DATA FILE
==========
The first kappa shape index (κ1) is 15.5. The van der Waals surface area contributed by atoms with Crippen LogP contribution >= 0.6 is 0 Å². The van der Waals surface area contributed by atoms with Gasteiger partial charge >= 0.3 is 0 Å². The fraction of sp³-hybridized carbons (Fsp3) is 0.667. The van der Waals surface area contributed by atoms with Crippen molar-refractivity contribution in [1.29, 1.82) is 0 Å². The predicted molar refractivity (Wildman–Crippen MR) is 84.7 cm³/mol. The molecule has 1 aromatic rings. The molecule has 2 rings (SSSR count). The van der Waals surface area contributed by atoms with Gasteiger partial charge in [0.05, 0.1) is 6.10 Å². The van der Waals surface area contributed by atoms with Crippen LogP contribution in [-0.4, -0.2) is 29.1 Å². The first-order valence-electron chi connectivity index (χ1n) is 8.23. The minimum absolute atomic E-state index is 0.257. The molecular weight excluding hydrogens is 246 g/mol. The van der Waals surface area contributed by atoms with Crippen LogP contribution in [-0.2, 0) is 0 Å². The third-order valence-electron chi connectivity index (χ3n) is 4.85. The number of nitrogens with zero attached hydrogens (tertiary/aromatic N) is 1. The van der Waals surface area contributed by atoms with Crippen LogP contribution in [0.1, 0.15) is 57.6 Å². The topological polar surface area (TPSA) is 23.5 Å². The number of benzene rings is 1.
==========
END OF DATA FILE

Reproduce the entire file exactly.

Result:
The first kappa shape index (κ1) is 15.5. The van der Waals surface area contributed by atoms with Crippen LogP contribution >= 0.6 is 0 Å². The van der Waals surface area contributed by atoms with Gasteiger partial charge >= 0.3 is 0 Å². The fraction of sp³-hybridized carbons (Fsp3) is 0.667. The van der Waals surface area contributed by atoms with Crippen molar-refractivity contribution in [1.29, 1.82) is 0 Å². The predicted molar refractivity (Wildman–Crippen MR) is 84.7 cm³/mol. The molecule has 1 aromatic rings. The molecule has 2 rings (SSSR count). The van der Waals surface area contributed by atoms with Gasteiger partial charge in [0.05, 0.1) is 6.10 Å². The van der Waals surface area contributed by atoms with Crippen LogP contribution in [-0.4, -0.2) is 29.1 Å². The first-order valence-electron chi connectivity index (χ1n) is 8.23. The minimum absolute atomic E-state index is 0.257. The molecular weight excluding hydrogens is 246 g/mol. The van der Waals surface area contributed by atoms with Crippen LogP contribution in [-0.2, 0) is 0 Å². The third-order valence-electron chi connectivity index (χ3n) is 4.85. The number of nitrogens with zero attached hydrogens (tertiary/aromatic N) is 1. The van der Waals surface area contributed by atoms with Crippen LogP contribution in [0.1, 0.15) is 57.6 Å². The topological polar surface area (TPSA) is 23.5 Å². The number of benzene rings is 1.